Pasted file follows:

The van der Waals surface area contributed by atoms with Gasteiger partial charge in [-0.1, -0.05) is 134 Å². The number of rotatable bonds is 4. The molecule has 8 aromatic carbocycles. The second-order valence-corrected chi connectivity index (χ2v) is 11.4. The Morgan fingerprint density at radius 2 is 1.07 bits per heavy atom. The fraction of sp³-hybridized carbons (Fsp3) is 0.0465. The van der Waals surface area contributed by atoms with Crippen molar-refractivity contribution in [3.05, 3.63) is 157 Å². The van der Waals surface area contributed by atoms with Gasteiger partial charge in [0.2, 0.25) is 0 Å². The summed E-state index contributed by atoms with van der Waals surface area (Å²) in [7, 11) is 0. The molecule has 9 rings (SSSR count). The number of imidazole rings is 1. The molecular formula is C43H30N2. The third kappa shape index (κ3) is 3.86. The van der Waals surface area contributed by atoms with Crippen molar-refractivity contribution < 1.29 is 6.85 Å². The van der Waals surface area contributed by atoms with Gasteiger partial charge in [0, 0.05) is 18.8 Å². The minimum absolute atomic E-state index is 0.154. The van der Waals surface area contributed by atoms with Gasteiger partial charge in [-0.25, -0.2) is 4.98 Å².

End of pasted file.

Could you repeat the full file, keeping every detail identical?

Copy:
The van der Waals surface area contributed by atoms with Gasteiger partial charge in [-0.1, -0.05) is 134 Å². The number of rotatable bonds is 4. The molecule has 8 aromatic carbocycles. The second-order valence-corrected chi connectivity index (χ2v) is 11.4. The Morgan fingerprint density at radius 2 is 1.07 bits per heavy atom. The fraction of sp³-hybridized carbons (Fsp3) is 0.0465. The van der Waals surface area contributed by atoms with Crippen molar-refractivity contribution in [3.05, 3.63) is 157 Å². The van der Waals surface area contributed by atoms with Gasteiger partial charge in [0.2, 0.25) is 0 Å². The summed E-state index contributed by atoms with van der Waals surface area (Å²) in [7, 11) is 0. The molecule has 9 rings (SSSR count). The number of imidazole rings is 1. The molecular formula is C43H30N2. The third kappa shape index (κ3) is 3.86. The van der Waals surface area contributed by atoms with Crippen molar-refractivity contribution < 1.29 is 6.85 Å². The van der Waals surface area contributed by atoms with Gasteiger partial charge in [0, 0.05) is 18.8 Å². The minimum absolute atomic E-state index is 0.154. The van der Waals surface area contributed by atoms with Gasteiger partial charge in [-0.25, -0.2) is 4.98 Å².